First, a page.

IS THE STUDENT ALWAYS THE PROBLEM?

Schools rarely say, “We have failed to teach this student properly. We have to find a way to change what we are doing.” The blame is usually on a defect in the child or on parents for neglecting to do the right things. They are quick to send parents to find others for testing and tutoring.

The students I have worked with, and the parents who have taken my course, attest to the fact that there is nothing whatsoever wrong with their children even though they were in serious problems with reading at school.

Children all want to read and to succeed. When they are labelled as deficient, and treated differently than their peers , they are confused and learning sickness can begin. These identified weaknesses become part of their self-talk and I’ve heard many of them say, about the middle of grade one, “I’m dumb. I’m stupid. I hate reading.” None of these are true. They hate themselves for being behind their peers. This builds ditches of despair that can be difficult to overcome. Many high school drop-outs will tell you that their slide began in the early grades!

I have consulted to the parents of three seven-year-olds in the last couple of months. As is usually the problem, they were all ‘hooked on phonics’. In every case these students, who were sounding out every letter when they came to see me, were reading without sounding out within ten minutes when I read with them to demonstrate to their parents how to practice properly. It was magical to watch the transformation in their faces and bodies when they realized that they could read.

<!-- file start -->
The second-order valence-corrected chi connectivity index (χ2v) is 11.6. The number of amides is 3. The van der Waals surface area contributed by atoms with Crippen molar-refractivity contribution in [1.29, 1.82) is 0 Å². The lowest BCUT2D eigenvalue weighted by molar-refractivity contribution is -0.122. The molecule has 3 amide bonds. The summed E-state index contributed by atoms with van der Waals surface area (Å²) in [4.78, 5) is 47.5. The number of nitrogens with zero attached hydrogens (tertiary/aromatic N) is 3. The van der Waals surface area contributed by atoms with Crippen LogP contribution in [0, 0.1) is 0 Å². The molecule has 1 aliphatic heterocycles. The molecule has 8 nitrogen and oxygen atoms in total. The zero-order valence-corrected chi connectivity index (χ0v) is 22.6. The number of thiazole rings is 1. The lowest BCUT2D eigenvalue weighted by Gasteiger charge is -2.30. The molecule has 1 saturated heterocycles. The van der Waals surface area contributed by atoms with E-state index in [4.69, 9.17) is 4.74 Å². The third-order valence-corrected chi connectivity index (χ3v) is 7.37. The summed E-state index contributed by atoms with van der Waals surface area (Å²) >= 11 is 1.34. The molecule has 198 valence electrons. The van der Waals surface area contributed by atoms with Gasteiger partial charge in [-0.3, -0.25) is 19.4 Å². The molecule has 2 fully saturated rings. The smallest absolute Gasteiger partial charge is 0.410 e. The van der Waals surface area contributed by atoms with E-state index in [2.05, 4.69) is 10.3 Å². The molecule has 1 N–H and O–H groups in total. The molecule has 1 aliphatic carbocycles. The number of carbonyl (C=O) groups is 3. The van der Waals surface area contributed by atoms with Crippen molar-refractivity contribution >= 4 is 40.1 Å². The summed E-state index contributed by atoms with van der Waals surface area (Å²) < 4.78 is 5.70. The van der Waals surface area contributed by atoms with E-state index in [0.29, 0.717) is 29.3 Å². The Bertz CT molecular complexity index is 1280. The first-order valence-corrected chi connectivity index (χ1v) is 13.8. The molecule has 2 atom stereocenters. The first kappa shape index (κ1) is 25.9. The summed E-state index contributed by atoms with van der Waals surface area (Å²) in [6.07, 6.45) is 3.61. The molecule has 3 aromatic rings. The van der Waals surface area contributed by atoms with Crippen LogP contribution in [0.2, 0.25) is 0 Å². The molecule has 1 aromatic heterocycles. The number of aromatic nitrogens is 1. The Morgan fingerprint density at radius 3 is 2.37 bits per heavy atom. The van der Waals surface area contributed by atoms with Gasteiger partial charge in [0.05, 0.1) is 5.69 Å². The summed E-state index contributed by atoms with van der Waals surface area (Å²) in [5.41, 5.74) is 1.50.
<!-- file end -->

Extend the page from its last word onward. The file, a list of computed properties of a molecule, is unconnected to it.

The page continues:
Amara’s parents had already contacted a psychologist to do $5,000 worth of testing. Instead, in two hours their daughter was confidently reading with a minimal amount of help. She laughed and skipped around the room. She couldn’t stop hugging me.

Jen, a young mom, recently used Simply Read! my online reading course to quickly turn her six-year-old son who is in French Immersion into a reader in both French and English. Within two weeks he was reading French so well that he volunteered to read out loud in class! She told me that The Making Sense Approach is more valuable for French than English since so many of the letters in French are silent.

Almost everyone, of every age, can read if they learn how to overcome the barriers that too much teaching has put in their minds.

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